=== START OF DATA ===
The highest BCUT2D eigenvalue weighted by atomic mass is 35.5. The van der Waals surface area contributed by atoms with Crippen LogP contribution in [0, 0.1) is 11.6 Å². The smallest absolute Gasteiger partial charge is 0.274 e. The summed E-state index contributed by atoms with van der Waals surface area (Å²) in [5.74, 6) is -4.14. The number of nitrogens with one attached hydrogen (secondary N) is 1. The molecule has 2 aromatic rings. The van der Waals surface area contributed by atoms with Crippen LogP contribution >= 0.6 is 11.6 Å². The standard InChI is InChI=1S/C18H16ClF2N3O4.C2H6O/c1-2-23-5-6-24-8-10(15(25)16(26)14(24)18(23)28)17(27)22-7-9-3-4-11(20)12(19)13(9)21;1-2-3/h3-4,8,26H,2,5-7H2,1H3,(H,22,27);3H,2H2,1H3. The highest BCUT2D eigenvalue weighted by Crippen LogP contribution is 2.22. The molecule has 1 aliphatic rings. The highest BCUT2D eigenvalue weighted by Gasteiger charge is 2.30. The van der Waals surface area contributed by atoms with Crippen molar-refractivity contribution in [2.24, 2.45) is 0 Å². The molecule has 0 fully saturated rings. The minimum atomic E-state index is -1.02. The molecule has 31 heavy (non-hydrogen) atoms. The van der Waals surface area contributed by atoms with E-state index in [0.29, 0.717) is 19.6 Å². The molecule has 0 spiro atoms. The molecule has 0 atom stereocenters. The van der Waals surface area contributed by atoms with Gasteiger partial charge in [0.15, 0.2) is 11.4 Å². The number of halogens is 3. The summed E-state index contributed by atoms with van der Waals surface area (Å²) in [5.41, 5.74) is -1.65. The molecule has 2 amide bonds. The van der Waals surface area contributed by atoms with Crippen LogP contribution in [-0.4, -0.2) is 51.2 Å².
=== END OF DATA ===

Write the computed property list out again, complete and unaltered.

The highest BCUT2D eigenvalue weighted by atomic mass is 35.5. The van der Waals surface area contributed by atoms with Crippen LogP contribution in [0, 0.1) is 11.6 Å². The smallest absolute Gasteiger partial charge is 0.274 e. The summed E-state index contributed by atoms with van der Waals surface area (Å²) in [5.74, 6) is -4.14. The number of nitrogens with one attached hydrogen (secondary N) is 1. The molecule has 2 aromatic rings. The van der Waals surface area contributed by atoms with Crippen LogP contribution >= 0.6 is 11.6 Å². The standard InChI is InChI=1S/C18H16ClF2N3O4.C2H6O/c1-2-23-5-6-24-8-10(15(25)16(26)14(24)18(23)28)17(27)22-7-9-3-4-11(20)12(19)13(9)21;1-2-3/h3-4,8,26H,2,5-7H2,1H3,(H,22,27);3H,2H2,1H3. The highest BCUT2D eigenvalue weighted by Crippen LogP contribution is 2.22. The molecule has 1 aliphatic rings. The highest BCUT2D eigenvalue weighted by Gasteiger charge is 2.30. The van der Waals surface area contributed by atoms with Crippen molar-refractivity contribution in [2.24, 2.45) is 0 Å². The molecule has 0 fully saturated rings. The minimum atomic E-state index is -1.02. The molecule has 31 heavy (non-hydrogen) atoms. The van der Waals surface area contributed by atoms with E-state index in [0.29, 0.717) is 19.6 Å². The molecule has 0 spiro atoms. The molecule has 0 atom stereocenters. The van der Waals surface area contributed by atoms with Gasteiger partial charge in [0.15, 0.2) is 11.4 Å². The number of halogens is 3. The summed E-state index contributed by atoms with van der Waals surface area (Å²) in [5.41, 5.74) is -1.65. The molecule has 2 amide bonds. The van der Waals surface area contributed by atoms with Crippen LogP contribution in [-0.4, -0.2) is 51.2 Å².